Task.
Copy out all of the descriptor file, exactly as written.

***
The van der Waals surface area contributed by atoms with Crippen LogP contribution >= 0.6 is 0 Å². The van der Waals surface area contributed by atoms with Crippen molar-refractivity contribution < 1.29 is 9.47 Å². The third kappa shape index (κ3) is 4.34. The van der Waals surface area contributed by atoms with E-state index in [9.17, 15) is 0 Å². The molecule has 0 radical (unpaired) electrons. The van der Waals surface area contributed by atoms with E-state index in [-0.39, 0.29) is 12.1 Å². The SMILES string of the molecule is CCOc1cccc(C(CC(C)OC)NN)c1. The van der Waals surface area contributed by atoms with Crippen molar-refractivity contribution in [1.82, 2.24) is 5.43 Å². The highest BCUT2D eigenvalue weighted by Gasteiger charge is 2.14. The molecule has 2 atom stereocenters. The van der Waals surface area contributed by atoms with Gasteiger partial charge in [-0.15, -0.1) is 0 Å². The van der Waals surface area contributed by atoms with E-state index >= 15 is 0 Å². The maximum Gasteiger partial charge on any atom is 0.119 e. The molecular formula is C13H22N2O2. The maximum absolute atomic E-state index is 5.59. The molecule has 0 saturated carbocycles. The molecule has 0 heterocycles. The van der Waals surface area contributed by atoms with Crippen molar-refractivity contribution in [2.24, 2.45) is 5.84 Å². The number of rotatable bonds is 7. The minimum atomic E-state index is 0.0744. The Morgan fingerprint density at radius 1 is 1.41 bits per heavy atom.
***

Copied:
The van der Waals surface area contributed by atoms with Crippen LogP contribution >= 0.6 is 0 Å². The van der Waals surface area contributed by atoms with Crippen molar-refractivity contribution < 1.29 is 9.47 Å². The third kappa shape index (κ3) is 4.34. The van der Waals surface area contributed by atoms with E-state index in [9.17, 15) is 0 Å². The molecule has 0 radical (unpaired) electrons. The van der Waals surface area contributed by atoms with E-state index in [-0.39, 0.29) is 12.1 Å². The SMILES string of the molecule is CCOc1cccc(C(CC(C)OC)NN)c1. The van der Waals surface area contributed by atoms with Crippen molar-refractivity contribution in [1.82, 2.24) is 5.43 Å². The highest BCUT2D eigenvalue weighted by Gasteiger charge is 2.14. The molecule has 2 atom stereocenters. The van der Waals surface area contributed by atoms with Gasteiger partial charge in [-0.15, -0.1) is 0 Å². The van der Waals surface area contributed by atoms with E-state index >= 15 is 0 Å². The maximum Gasteiger partial charge on any atom is 0.119 e. The molecular formula is C13H22N2O2. The maximum absolute atomic E-state index is 5.59. The molecule has 0 saturated carbocycles. The molecule has 0 heterocycles. The van der Waals surface area contributed by atoms with Crippen molar-refractivity contribution in [2.24, 2.45) is 5.84 Å². The number of rotatable bonds is 7. The minimum atomic E-state index is 0.0744. The Morgan fingerprint density at radius 1 is 1.41 bits per heavy atom.